A Channel Up pattern shows a clearly defined uptrend and describes the behavior of the price contained between upward sloping parallel lines. Higher highs and higher lows characterize this price pattern. This pattern is created via a lower trendline connecting the swing lows (1, 3, 5), and an upper channel line that joins the swing highs (2, 4, 6). A breakout above a Channel Up’s resistance line points to a continuation of the growth momentum, while a breakdown below the pattern’s support line can demonstrate a possible trend change. Continue reading...

What is Adjusted Gross Margin?

Adjusted Gross Margin accounts for the cost of maintaining inventory, which regular Gross Margin does not. Gross margin can be calculated offhand as the selling price of a good minus the price paid for the good (cost of goods sold). This is the simplest calculation for profit. The Adjusted Gross Margin takes into account the cost of maintaining an inventory as well, which is a step in the direction of accounting for the expenses of the business operation as a whole. Continue reading...

What is bottom-up investing?

Bottom-up investing is the practice of looking for solid companies and investing in them as opposed to investing in indexes and basing that decision on broader market/macro conditions. In bottom-up investing, an investor or advisor takes the stance that the best investment portfolio will not be a broad allocation across market indices, but that an optimal portfolio should be built from the bottom-up with the stocks and bonds of individual companies whose fundamentals and individual potential have been analyzed. Continue reading...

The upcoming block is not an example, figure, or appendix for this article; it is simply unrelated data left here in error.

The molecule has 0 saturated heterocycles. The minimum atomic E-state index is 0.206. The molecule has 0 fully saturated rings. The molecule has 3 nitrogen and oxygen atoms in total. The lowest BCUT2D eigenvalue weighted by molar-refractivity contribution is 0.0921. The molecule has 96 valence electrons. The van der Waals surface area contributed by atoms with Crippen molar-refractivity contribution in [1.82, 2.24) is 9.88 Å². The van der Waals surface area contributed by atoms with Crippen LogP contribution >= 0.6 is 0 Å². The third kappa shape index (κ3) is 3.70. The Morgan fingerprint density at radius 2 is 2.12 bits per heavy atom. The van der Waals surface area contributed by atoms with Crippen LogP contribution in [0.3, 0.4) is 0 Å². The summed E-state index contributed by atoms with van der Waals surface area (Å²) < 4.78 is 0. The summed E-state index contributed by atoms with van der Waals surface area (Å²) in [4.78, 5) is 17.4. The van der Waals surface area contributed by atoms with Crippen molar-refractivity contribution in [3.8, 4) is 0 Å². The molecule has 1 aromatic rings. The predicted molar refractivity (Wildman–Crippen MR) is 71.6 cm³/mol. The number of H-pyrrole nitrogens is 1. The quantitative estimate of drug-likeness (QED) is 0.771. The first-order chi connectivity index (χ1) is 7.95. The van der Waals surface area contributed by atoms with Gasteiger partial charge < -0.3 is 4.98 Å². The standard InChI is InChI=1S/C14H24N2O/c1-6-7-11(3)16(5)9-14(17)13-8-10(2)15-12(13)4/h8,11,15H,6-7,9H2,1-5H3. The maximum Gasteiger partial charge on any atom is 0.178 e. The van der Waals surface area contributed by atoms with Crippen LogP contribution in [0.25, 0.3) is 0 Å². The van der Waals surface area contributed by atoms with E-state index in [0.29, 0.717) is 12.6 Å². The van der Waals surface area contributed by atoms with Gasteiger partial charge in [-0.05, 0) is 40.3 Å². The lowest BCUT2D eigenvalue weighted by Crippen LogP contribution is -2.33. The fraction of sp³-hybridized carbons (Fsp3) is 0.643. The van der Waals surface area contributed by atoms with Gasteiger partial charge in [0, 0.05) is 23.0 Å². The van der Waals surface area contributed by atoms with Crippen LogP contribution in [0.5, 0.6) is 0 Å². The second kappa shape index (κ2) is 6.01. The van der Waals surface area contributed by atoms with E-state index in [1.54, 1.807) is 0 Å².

What is the Cost of Goods Sold?

The Cost of Goods Sold, or COGS, represents the overhead associated with the materials and labor, which were needed to produce the goods sold during a given period. The COGS calculation is only concerned with the production costs of a good, and does not take distribution and sales force costs into account. It will always include the direct materials cost and direct labor cost for each item, but indirect overhead associated with production, such facility costs, are distributed between Inventory and COGS, according to Generally Accepted Accounting Practices (GAAP). Continue reading...